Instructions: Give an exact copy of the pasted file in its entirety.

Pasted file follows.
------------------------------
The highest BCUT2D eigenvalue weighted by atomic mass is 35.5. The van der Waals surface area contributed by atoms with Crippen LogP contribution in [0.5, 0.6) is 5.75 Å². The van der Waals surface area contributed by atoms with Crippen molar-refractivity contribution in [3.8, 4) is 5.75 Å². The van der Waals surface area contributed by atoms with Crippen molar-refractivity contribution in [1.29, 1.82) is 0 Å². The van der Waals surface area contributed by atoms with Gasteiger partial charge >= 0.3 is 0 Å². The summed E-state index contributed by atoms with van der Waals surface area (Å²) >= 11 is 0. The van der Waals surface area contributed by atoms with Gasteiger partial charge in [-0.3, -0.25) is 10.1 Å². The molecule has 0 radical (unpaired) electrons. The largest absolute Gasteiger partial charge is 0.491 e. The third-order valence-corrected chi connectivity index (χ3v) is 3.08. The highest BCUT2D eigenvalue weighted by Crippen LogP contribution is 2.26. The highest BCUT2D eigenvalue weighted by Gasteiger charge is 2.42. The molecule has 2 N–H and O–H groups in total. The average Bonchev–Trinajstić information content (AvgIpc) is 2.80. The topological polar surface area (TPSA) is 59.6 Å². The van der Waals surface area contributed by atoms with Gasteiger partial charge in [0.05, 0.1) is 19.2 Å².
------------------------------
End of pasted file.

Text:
The highest BCUT2D eigenvalue weighted by atomic mass is 35.5. The van der Waals surface area contributed by atoms with Crippen LogP contribution in [0.5, 0.6) is 5.75 Å². The van der Waals surface area contributed by atoms with Crippen molar-refractivity contribution in [3.8, 4) is 5.75 Å². The van der Waals surface area contributed by atoms with Crippen molar-refractivity contribution in [1.29, 1.82) is 0 Å². The van der Waals surface area contributed by atoms with Gasteiger partial charge >= 0.3 is 0 Å². The summed E-state index contributed by atoms with van der Waals surface area (Å²) >= 11 is 0. The van der Waals surface area contributed by atoms with Gasteiger partial charge in [-0.3, -0.25) is 10.1 Å². The molecule has 0 radical (unpaired) electrons. The largest absolute Gasteiger partial charge is 0.491 e. The third-order valence-corrected chi connectivity index (χ3v) is 3.08. The highest BCUT2D eigenvalue weighted by Crippen LogP contribution is 2.26. The highest BCUT2D eigenvalue weighted by Gasteiger charge is 2.42. The molecule has 2 N–H and O–H groups in total. The average Bonchev–Trinajstić information content (AvgIpc) is 2.80. The topological polar surface area (TPSA) is 59.6 Å². The van der Waals surface area contributed by atoms with Gasteiger partial charge in [0.05, 0.1) is 19.2 Å².